Kintsugi art and the story about Kintsugi are perfect examples of how something broken can become more beautiful if mended properly. This message resonates powerfully for me.
I found out about Kintsugi from a wonderful group on Facebook called Ultimate Love and Passion, managed in part by a good friend Julie Keywell. Julie has been a gift in my life and is a superconductor of positive energy. What caught my attention initially was a picture someone in the group posted of Kintsukuroi (another name for Kintsugi) with the description,“more beautiful for being broken.”
That, I said to myself, is how I want to live.
I want to take risks, fail, experience love and heartache, push myself beyond my physical limits, find ways to physically heal, look for people that want to help, and, offer to help others. It was a way of thinking I want my kids to adopt. I want them not to be afraid to experience life, and, when things become difficult, find their gold to mend themselves.
I was inspired to start this blog by one particular story I heard, also through a friend of Julie. It’s the story of a teenage boy named Cal from the Detroit area. Cal loved playing hockey but was tired all the time. At nine years old, he was diagnosed with a lung disease called pulmonary hypertension. Pulmonary hypertension leads to heart failure. Doctors also found a hole in Cal’s heart. His mother Nahla was told there was no hope for recovery. Cal and his mother, were broken.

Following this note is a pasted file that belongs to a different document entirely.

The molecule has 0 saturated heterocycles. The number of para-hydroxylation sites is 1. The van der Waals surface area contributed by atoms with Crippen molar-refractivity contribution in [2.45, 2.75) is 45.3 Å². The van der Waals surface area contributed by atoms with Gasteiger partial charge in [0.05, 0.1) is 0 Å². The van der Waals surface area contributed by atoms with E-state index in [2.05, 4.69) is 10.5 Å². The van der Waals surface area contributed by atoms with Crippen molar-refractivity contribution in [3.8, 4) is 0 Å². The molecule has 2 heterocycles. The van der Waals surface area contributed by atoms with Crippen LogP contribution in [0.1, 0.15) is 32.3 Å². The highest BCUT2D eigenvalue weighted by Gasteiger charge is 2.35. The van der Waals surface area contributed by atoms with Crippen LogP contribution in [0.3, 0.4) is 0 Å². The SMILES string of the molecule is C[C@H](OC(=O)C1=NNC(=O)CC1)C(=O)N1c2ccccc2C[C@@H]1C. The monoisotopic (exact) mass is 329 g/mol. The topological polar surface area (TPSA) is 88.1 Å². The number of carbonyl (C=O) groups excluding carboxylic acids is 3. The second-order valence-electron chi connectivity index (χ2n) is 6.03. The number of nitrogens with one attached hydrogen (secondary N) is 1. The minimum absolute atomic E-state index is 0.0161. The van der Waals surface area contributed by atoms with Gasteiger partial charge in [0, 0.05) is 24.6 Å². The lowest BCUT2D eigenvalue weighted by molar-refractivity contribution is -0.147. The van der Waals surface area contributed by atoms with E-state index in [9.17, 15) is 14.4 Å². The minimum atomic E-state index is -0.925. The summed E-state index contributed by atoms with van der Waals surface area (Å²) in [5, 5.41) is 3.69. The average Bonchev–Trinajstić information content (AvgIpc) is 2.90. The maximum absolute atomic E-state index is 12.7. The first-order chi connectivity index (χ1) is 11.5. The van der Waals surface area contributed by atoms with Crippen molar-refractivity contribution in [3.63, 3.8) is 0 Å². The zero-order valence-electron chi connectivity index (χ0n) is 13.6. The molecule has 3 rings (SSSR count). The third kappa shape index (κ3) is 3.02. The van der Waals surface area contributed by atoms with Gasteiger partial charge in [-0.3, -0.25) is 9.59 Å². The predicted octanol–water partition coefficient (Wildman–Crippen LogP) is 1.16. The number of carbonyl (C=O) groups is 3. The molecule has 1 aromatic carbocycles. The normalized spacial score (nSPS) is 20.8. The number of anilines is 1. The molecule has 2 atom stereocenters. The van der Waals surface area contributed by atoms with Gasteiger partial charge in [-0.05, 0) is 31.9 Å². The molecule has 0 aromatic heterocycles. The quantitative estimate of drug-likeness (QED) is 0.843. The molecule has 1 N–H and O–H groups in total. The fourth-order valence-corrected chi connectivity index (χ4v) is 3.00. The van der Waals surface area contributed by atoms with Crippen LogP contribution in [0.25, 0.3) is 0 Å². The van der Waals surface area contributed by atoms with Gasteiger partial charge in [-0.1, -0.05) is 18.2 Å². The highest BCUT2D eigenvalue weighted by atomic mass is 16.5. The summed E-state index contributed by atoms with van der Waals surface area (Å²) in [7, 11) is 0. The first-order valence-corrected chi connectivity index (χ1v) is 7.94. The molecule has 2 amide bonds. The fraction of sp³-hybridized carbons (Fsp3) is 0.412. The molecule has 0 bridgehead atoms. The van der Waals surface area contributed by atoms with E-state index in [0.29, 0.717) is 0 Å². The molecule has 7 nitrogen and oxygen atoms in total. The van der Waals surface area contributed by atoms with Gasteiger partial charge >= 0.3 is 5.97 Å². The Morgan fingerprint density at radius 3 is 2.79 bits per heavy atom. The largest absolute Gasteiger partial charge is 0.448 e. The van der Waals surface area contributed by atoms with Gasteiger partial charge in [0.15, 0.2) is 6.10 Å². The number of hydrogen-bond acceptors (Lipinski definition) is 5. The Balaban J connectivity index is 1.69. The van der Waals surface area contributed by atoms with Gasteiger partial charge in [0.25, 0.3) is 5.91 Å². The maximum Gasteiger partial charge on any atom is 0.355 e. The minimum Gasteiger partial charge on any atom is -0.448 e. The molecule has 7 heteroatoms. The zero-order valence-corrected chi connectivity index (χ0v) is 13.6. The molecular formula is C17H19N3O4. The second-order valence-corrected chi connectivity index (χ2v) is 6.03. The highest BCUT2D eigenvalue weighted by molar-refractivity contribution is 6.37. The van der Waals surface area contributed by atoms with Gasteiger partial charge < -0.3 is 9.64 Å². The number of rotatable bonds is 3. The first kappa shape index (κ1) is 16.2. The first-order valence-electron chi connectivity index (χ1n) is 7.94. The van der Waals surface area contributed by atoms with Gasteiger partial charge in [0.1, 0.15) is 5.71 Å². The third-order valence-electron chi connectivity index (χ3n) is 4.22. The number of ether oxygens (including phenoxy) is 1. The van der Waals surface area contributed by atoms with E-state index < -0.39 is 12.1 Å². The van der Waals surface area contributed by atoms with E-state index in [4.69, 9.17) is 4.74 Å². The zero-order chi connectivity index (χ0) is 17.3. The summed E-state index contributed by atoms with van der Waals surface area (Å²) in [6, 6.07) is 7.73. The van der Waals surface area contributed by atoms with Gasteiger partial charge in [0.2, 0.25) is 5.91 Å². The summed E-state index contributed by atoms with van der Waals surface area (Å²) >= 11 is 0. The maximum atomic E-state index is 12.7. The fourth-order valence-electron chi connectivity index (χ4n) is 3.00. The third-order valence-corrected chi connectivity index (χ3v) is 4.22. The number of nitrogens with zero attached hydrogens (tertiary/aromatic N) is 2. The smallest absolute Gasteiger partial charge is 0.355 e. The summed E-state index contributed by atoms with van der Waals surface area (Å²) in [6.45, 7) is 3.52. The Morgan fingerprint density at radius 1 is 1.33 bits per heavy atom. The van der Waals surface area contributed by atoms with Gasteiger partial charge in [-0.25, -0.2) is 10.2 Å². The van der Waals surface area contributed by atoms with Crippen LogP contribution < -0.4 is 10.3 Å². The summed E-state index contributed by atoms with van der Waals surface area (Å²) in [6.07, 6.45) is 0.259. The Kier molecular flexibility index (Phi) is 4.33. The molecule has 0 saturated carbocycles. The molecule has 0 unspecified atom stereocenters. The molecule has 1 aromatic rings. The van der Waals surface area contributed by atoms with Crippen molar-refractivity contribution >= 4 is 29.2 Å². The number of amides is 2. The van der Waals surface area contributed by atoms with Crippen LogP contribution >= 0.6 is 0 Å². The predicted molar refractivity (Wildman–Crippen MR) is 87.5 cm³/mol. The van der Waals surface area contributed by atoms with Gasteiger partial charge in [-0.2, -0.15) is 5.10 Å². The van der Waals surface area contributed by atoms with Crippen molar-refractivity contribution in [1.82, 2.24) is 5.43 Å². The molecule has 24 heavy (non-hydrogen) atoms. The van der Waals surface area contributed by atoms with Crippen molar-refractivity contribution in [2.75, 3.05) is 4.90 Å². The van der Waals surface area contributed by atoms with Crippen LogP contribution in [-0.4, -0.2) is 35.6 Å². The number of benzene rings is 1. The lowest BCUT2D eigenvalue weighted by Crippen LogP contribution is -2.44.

They prayed. They kept hope. They never gave up looking for their gold. And then, they found it. Nahla found stem cell therapy. Cal, scared but hopeful, immediately flew down to Florida to receive adult stem cell therapy treatment. In time, his lung pressure dropped enough for the doctors to close the hole in his heart. Six months after that, Cal was back in goal for his hockey team, better than ever.
Cal and Nahla found their gold with faith, hope and science.
By making these gifts available, I hope you will share your stories with me. Tell me about your gold. It’s there. I’m finding mine every day in my own personal experiences and in stories like Cal’s. One day, someone might find their gold in yours.